dr. Anita Paolicchi Ph.D., Post Doc, Art History, Dip. Civiltà e Forme del Sapere – University of Pisa
The volume Preziose dediche. Arte cerimoniale ebraica a Livorno, edited by Dora Liscia Bemporad Media Print, Livorno 2018, shows a selection of objects belonging to the heritage of the Livorno Jewish community, divided into three categories: ornaments for the Sefer Torah, objects of non-ceremonial use, and gifts. The transcription and translation of the inscriptions on these objects, accompanied by the careful reading of the goldsmiths’ marks impressed on some of them, reveal a universe of individual micro-stories that, following careful archival research, allow us to catch a glimpse of the everyday life of the Jewish reality in Livorno. Thus, alongside prominent personalities of the Community, remembered for their rich gifts, the memory of “old Aaron Coen Salomon”, an Algerian shopkeeper who, in the mid 19th century, lived on the second floor of a house in Piazza Leopolda (Livorno), with his wife and two children, who donated – in his memory – an atarà to the synagogue, acquires its own historical dignity.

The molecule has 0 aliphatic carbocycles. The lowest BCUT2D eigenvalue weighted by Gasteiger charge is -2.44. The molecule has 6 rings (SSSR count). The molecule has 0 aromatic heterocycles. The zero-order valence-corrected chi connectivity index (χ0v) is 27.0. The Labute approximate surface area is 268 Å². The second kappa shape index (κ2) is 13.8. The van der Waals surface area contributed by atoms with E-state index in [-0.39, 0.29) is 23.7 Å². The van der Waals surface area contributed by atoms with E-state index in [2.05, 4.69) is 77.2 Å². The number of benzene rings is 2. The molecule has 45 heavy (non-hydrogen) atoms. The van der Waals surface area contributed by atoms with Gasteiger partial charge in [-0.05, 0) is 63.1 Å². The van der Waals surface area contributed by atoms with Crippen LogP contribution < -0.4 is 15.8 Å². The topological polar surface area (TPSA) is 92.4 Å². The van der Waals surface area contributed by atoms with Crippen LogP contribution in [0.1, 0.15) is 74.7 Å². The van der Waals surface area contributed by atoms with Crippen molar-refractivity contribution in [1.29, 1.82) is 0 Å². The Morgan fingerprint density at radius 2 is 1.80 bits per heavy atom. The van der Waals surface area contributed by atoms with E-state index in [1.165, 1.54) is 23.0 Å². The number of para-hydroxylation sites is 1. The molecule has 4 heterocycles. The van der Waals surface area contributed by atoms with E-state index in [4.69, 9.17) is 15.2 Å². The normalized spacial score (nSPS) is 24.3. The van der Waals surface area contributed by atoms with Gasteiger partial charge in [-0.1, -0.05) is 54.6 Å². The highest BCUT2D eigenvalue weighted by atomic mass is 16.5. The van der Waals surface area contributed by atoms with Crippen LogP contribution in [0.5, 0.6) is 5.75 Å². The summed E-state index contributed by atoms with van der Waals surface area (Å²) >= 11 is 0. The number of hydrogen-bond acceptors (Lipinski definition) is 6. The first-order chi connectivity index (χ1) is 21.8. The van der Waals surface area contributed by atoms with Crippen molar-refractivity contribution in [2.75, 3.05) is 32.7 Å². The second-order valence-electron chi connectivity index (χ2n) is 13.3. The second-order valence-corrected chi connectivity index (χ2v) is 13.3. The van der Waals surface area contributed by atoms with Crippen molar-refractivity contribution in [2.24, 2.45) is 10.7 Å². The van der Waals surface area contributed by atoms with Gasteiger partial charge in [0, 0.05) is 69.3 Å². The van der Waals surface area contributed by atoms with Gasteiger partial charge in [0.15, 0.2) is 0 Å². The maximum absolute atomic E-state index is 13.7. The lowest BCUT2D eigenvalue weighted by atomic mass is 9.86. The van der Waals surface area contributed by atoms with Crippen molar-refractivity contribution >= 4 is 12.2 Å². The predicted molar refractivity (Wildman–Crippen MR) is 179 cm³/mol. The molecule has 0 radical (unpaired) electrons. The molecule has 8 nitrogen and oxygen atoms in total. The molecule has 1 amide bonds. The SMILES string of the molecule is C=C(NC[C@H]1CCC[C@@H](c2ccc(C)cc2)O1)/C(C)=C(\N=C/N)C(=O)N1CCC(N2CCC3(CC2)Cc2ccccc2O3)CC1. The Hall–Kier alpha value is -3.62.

The oldest object preserved today in Livorno’s Jewish Museum is an atarà dated 1661-1662, whose donors – Avraham Da Costa and Avraham Franco – are named in its inscription. On the other hand, the name of Yacov Vega Alvares, one of the thirty rulers added to the Community’s government in 1693, is linked to a pair of ez haìm (sticks around which the parchment scroll of the Sefer Tàr) donated by his widow in memory of her father-in-law, a Portuguese Marrano who had come to Livorno via Amsterdam. “Precious dedications”, indeed, that allow us to reconstruct the kaleidoscopic variety of stories and identities that found in Livorno a common safe harbour.
The catalogue is preceded by an essay by Dora Liscia Bemporad titled “Il Tempio di Livorno e i suoi arredi cerimoniali. L’eredità di un grande passato” [“The Temple of Livorno and its ceremonial furnishings. The legacy of a great past”], in which the history of Livorno’s Jewish community is recapitulated in order to contextualise the origin of its extremely heterogeneous heritage, and is followed by a bibliographic selection and a glossary.